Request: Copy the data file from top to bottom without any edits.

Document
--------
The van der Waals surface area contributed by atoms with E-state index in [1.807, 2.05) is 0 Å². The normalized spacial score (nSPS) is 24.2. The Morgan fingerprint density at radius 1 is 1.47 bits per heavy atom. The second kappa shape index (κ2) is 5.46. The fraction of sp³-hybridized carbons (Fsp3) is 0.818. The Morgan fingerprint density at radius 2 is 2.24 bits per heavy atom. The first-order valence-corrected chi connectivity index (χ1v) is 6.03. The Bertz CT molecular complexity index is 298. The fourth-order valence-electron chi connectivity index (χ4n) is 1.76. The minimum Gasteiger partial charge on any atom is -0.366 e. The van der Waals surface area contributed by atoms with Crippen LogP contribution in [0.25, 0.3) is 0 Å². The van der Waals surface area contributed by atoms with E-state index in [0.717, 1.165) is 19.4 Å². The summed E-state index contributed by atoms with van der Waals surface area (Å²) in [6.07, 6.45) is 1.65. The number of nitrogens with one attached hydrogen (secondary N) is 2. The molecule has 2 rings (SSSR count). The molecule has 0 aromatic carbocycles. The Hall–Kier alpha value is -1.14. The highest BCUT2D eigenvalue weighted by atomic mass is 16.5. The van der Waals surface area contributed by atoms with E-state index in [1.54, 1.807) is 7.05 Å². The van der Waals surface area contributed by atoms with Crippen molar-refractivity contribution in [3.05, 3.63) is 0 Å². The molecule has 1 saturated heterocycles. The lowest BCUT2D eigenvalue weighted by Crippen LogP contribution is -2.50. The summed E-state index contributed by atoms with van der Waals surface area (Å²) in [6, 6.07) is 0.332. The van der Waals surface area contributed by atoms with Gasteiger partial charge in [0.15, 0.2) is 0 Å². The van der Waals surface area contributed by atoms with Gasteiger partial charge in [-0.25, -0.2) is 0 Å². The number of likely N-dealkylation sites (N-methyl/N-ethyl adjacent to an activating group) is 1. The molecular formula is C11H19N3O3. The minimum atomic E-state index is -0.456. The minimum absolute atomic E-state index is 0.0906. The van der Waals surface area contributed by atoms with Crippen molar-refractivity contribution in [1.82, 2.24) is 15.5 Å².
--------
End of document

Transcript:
The van der Waals surface area contributed by atoms with E-state index in [1.807, 2.05) is 0 Å². The normalized spacial score (nSPS) is 24.2. The Morgan fingerprint density at radius 1 is 1.47 bits per heavy atom. The second kappa shape index (κ2) is 5.46. The fraction of sp³-hybridized carbons (Fsp3) is 0.818. The Morgan fingerprint density at radius 2 is 2.24 bits per heavy atom. The first-order valence-corrected chi connectivity index (χ1v) is 6.03. The Bertz CT molecular complexity index is 298. The fourth-order valence-electron chi connectivity index (χ4n) is 1.76. The minimum Gasteiger partial charge on any atom is -0.366 e. The van der Waals surface area contributed by atoms with Crippen LogP contribution in [0.25, 0.3) is 0 Å². The van der Waals surface area contributed by atoms with E-state index in [0.717, 1.165) is 19.4 Å². The summed E-state index contributed by atoms with van der Waals surface area (Å²) in [6.07, 6.45) is 1.65. The number of nitrogens with one attached hydrogen (secondary N) is 2. The molecule has 2 rings (SSSR count). The molecule has 0 aromatic carbocycles. The Hall–Kier alpha value is -1.14. The highest BCUT2D eigenvalue weighted by atomic mass is 16.5. The van der Waals surface area contributed by atoms with E-state index in [1.54, 1.807) is 7.05 Å². The van der Waals surface area contributed by atoms with Crippen molar-refractivity contribution in [3.05, 3.63) is 0 Å². The molecule has 1 saturated heterocycles. The lowest BCUT2D eigenvalue weighted by Crippen LogP contribution is -2.50. The summed E-state index contributed by atoms with van der Waals surface area (Å²) in [6, 6.07) is 0.332. The van der Waals surface area contributed by atoms with Gasteiger partial charge in [0.15, 0.2) is 0 Å². The van der Waals surface area contributed by atoms with Gasteiger partial charge in [-0.25, -0.2) is 0 Å². The number of likely N-dealkylation sites (N-methyl/N-ethyl adjacent to an activating group) is 1. The molecular formula is C11H19N3O3. The minimum atomic E-state index is -0.456. The minimum absolute atomic E-state index is 0.0906. The van der Waals surface area contributed by atoms with Crippen molar-refractivity contribution in [1.82, 2.24) is 15.5 Å².